Flu Vaccination in Pregnant Women May Be the Difference Between Life and Death


The flu vaccine may reduce the risk of stillbirth, suggests new research from the Western Australia Department of Health (WA Health).

The flu vaccine may reduce the risk of stillbirth, suggests new research from the Western Australia Department of Health (WA Health).

The Centers for Disease Control and Prevention (CDC) advise that pregnant women receive the flu vaccine. Not only does it protect the mother, but also the baby for up to six months. The illness is more likely to be severe in this population and can lead to additional complications, such as pneumonia and acute respiratory distress syndrome. Needless to say, the seasonal flu vaccine is necessary in all qualified individuals; but new findings puts an emphasis on pregnant women receiving the vaccine.

“In the past 12 months there has been a significant uptake in the number of pregnant women receiving the antenatal pertussis vaccination, yet the number of women receiving the antenatal influenza vaccination is still low,” Annette Regan, study author and WA Health communicable disease control directorate project officer, said in a news release.

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The researchers examined 58,008 births that occurred during the 2012 and 2013 seasonal influenza epidemics in Western Australia. Of those, only 5,076 of the women had received the vaccine. Out of all of the pregnancies, 377 were stillbirths, as described in Clinical Infectious Diseases.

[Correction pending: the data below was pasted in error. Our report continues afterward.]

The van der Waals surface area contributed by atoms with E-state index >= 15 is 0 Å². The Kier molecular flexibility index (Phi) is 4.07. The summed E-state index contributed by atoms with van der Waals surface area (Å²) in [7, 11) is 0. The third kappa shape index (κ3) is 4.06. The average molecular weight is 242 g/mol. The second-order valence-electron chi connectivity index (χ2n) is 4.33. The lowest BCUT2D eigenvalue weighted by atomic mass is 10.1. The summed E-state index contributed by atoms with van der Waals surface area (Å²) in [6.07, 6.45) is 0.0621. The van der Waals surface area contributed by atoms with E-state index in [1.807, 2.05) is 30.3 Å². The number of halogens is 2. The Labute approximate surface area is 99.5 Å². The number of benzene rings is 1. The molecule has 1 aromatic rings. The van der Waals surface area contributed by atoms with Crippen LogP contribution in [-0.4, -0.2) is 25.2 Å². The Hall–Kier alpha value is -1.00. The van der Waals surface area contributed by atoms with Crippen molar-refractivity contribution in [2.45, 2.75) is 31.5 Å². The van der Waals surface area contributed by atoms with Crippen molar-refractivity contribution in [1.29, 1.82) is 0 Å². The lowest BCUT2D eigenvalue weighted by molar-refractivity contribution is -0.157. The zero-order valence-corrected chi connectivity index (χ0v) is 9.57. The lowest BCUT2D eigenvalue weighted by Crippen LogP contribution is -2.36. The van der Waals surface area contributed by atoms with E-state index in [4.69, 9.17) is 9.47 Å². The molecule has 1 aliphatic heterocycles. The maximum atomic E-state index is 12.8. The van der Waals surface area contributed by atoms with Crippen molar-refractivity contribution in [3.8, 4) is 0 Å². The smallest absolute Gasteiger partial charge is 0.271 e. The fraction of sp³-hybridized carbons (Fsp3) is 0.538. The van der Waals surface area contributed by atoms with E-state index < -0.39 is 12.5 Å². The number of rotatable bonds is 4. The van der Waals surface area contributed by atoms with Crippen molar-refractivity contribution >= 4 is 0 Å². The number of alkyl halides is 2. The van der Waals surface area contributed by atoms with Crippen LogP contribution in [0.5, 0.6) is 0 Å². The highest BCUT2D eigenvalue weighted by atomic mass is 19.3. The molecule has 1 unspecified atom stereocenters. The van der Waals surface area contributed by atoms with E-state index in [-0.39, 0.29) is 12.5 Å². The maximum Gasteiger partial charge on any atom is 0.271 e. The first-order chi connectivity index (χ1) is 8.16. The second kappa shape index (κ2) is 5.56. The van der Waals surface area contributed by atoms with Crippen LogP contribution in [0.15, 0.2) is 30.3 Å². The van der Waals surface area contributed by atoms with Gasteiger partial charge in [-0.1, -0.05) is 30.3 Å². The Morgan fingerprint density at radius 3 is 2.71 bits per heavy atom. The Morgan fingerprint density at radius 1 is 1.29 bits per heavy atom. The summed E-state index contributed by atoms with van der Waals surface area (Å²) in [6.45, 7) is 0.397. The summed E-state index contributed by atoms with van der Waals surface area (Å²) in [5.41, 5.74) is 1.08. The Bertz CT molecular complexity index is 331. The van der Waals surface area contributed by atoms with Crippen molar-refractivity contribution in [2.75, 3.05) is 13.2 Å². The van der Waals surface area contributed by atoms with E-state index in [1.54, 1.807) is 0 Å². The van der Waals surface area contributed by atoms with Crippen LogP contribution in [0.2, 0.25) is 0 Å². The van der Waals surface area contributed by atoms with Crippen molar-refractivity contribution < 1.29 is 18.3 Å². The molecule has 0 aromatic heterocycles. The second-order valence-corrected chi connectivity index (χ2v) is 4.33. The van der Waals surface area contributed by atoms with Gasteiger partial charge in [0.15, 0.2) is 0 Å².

The pregnant women who had received the flu vaccine were 51% less likely to have a stillbirth. For every 100,000 pregnancy-days, there were 5.0 and 3.0 stillbirths among unvaccinated and vaccinated women.

If the flu vaccine is recommended for pregnant women, why do only 60% of them in Western Australia receive it? Regan suspects that many are concerned about potential safety issues. However, this research reaffirms the safety and efficacy of the vaccine in pregnant women.

“While further research is needed to confirm these links, the findings of this study should encourage expectant mothers and healthcare providers to discuss the safety and benefits of receiving the influenza vaccine during pregnancy,” Regan concluded.

More than three million stillbirths take place worldwide every year, so establishing a potential way to lower that number is encouraging.

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